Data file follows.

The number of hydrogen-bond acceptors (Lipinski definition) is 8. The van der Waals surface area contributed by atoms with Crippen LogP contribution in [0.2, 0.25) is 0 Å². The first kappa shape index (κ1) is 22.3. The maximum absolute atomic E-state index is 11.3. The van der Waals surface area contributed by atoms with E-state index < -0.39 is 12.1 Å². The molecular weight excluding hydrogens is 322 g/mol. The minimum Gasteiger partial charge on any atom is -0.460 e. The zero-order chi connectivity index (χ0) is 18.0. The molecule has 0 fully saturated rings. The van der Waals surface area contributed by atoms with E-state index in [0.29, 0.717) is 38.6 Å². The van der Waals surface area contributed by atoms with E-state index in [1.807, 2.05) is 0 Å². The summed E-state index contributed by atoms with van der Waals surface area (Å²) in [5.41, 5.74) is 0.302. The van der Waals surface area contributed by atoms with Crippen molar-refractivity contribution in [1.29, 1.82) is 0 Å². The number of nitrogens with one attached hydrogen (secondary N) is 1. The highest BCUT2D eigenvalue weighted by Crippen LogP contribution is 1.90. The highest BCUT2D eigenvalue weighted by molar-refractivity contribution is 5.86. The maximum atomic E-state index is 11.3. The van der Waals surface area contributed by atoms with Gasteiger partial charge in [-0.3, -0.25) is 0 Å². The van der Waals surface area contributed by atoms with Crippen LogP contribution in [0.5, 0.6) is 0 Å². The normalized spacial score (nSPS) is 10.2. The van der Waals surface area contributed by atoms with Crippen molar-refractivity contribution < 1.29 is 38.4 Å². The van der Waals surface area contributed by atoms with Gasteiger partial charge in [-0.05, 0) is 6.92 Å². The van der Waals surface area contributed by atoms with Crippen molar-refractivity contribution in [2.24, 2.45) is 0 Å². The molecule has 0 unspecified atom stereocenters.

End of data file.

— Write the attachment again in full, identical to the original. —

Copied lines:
The number of hydrogen-bond acceptors (Lipinski definition) is 8. The van der Waals surface area contributed by atoms with Crippen LogP contribution in [0.2, 0.25) is 0 Å². The first kappa shape index (κ1) is 22.3. The maximum absolute atomic E-state index is 11.3. The van der Waals surface area contributed by atoms with E-state index < -0.39 is 12.1 Å². The molecular weight excluding hydrogens is 322 g/mol. The minimum Gasteiger partial charge on any atom is -0.460 e. The zero-order chi connectivity index (χ0) is 18.0. The molecule has 0 fully saturated rings. The van der Waals surface area contributed by atoms with E-state index in [0.29, 0.717) is 38.6 Å². The van der Waals surface area contributed by atoms with E-state index in [1.807, 2.05) is 0 Å². The summed E-state index contributed by atoms with van der Waals surface area (Å²) in [5.41, 5.74) is 0.302. The van der Waals surface area contributed by atoms with Crippen molar-refractivity contribution in [1.29, 1.82) is 0 Å². The number of nitrogens with one attached hydrogen (secondary N) is 1. The highest BCUT2D eigenvalue weighted by Crippen LogP contribution is 1.90. The highest BCUT2D eigenvalue weighted by molar-refractivity contribution is 5.86. The maximum atomic E-state index is 11.3. The van der Waals surface area contributed by atoms with Gasteiger partial charge in [-0.3, -0.25) is 0 Å². The van der Waals surface area contributed by atoms with Crippen LogP contribution in [0.5, 0.6) is 0 Å². The normalized spacial score (nSPS) is 10.2. The van der Waals surface area contributed by atoms with Crippen molar-refractivity contribution < 1.29 is 38.4 Å². The van der Waals surface area contributed by atoms with Gasteiger partial charge in [-0.05, 0) is 6.92 Å². The van der Waals surface area contributed by atoms with Crippen molar-refractivity contribution in [2.24, 2.45) is 0 Å². The molecule has 0 unspecified atom stereocenters.